Mental health advocates question drug bill

A bill that requires Kansas doctors to prescribe cheaper medication first for Medicaid patients is drawing concern from mental health advocates.

Prescription drugs (KSN File Photo)

TOPEKA, Kan. (AP) – Mental health advocates are raising concerns about a bill passed by Kansas lawmakers that would require doctors to try cheaper drugs before more expensive ones for Medicaid recipients.

The process, called step therapy, is common in many private and public health insurance plans. It was key to resolving budget issues because it would reduce the state’s cost of providing health care for poor residents by nearly $11 million a year. Gov. Sam Brownback is expected to sign the bill Monday.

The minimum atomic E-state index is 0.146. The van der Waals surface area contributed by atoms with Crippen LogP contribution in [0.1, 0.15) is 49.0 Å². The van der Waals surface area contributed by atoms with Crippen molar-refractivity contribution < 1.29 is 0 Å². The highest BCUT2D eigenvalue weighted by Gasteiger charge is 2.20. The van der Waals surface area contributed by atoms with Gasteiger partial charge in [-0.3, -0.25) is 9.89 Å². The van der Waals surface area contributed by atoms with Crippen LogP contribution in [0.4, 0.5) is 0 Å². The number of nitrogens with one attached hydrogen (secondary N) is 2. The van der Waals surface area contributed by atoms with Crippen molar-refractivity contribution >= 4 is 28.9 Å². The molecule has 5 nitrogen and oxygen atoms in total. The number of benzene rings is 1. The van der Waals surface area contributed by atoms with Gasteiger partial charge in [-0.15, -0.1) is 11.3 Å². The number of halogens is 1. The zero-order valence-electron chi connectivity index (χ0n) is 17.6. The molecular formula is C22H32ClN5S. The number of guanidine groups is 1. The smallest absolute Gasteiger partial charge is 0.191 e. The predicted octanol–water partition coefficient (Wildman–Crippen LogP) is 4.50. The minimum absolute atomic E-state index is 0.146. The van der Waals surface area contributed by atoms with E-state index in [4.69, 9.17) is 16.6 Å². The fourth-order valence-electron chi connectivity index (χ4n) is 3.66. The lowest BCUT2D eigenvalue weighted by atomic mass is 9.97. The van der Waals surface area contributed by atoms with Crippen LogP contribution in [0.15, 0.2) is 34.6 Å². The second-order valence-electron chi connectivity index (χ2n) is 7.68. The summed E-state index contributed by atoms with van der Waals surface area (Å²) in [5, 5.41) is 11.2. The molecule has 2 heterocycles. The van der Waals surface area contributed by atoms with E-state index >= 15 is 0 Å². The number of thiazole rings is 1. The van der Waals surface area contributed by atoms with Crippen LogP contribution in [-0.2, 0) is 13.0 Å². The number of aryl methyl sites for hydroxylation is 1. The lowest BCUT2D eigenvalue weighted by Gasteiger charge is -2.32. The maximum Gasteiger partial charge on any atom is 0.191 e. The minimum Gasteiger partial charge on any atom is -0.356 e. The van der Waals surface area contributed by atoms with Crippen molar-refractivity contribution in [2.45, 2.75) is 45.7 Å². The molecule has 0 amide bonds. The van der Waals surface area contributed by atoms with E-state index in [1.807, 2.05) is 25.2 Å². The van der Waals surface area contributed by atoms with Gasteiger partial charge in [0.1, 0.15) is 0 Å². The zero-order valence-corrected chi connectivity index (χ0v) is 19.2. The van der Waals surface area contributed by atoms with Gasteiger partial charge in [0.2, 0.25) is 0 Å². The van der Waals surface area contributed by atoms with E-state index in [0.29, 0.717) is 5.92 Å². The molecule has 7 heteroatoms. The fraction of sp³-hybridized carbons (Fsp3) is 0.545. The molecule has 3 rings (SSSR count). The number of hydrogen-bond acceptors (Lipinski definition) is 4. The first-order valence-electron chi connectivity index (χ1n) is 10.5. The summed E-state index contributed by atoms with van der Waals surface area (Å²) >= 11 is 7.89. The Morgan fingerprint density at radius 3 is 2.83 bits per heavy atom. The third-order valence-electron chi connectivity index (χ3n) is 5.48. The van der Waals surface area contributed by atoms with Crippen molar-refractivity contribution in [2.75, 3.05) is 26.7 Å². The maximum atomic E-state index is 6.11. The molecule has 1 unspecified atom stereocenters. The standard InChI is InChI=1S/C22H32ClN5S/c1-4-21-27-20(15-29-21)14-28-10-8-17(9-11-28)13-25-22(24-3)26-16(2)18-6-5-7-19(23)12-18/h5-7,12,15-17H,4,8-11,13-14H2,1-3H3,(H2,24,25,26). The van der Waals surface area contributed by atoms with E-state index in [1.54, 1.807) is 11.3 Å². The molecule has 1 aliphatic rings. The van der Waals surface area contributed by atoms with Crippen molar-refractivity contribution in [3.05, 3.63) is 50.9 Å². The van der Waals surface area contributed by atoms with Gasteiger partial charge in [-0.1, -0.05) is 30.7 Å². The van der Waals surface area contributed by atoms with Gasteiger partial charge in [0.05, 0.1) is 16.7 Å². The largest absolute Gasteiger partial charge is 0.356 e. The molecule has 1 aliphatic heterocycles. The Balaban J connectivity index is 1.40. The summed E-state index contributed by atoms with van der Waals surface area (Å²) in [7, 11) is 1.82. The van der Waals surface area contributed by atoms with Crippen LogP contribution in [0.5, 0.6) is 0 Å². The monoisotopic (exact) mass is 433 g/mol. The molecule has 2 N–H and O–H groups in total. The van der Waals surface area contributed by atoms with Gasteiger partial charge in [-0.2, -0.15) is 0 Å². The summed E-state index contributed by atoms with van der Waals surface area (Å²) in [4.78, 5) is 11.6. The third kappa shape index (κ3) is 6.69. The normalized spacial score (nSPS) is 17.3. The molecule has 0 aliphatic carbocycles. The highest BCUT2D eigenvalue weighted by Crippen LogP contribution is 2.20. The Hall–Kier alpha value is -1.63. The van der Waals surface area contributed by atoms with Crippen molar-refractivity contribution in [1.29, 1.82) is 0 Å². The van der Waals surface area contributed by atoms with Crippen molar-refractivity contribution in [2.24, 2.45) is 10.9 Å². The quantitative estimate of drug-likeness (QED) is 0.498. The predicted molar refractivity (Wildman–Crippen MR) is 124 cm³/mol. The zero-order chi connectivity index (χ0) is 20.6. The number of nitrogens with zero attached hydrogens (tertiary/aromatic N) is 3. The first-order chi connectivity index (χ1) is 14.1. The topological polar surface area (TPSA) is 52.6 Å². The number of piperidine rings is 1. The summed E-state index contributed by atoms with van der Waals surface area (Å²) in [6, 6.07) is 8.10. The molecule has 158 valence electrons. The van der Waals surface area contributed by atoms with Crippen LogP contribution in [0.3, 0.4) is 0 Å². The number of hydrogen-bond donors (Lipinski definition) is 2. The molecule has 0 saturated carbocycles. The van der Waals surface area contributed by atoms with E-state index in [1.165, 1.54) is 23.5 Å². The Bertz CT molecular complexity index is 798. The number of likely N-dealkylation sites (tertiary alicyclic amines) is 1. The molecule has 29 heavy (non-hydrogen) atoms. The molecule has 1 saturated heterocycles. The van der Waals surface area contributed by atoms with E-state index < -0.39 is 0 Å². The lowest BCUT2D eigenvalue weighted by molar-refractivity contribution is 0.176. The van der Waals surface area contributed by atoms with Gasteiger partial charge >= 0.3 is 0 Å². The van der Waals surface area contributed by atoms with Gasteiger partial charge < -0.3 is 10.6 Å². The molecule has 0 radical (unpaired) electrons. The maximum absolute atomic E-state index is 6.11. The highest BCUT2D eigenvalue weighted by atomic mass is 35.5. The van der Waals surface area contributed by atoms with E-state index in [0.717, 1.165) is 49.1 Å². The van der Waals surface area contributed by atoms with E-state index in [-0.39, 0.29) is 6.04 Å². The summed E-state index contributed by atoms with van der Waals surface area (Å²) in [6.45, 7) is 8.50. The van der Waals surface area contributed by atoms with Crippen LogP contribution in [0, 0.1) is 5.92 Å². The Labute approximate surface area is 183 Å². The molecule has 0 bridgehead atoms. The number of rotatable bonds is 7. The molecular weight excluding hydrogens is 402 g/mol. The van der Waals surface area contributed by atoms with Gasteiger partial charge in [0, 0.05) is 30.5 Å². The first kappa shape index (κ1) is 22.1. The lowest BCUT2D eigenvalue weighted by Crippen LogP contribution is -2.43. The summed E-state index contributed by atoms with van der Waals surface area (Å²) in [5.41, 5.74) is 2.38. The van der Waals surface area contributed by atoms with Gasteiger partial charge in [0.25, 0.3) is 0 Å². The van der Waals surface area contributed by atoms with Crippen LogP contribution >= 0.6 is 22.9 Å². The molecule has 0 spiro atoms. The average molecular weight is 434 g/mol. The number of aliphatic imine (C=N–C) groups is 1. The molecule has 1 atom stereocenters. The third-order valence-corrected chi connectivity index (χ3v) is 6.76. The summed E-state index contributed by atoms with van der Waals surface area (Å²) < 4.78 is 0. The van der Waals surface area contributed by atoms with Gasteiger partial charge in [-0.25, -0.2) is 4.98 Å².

Mental health advocates asked that drugs used to treat mental illnesses be exempt because prescribing the wrong drug would have severe consequences. Lawmakers who supported the bill say adequate safeguards are in place and that mental health advocates want an unfair exemption from a common practice that many insured patients face.

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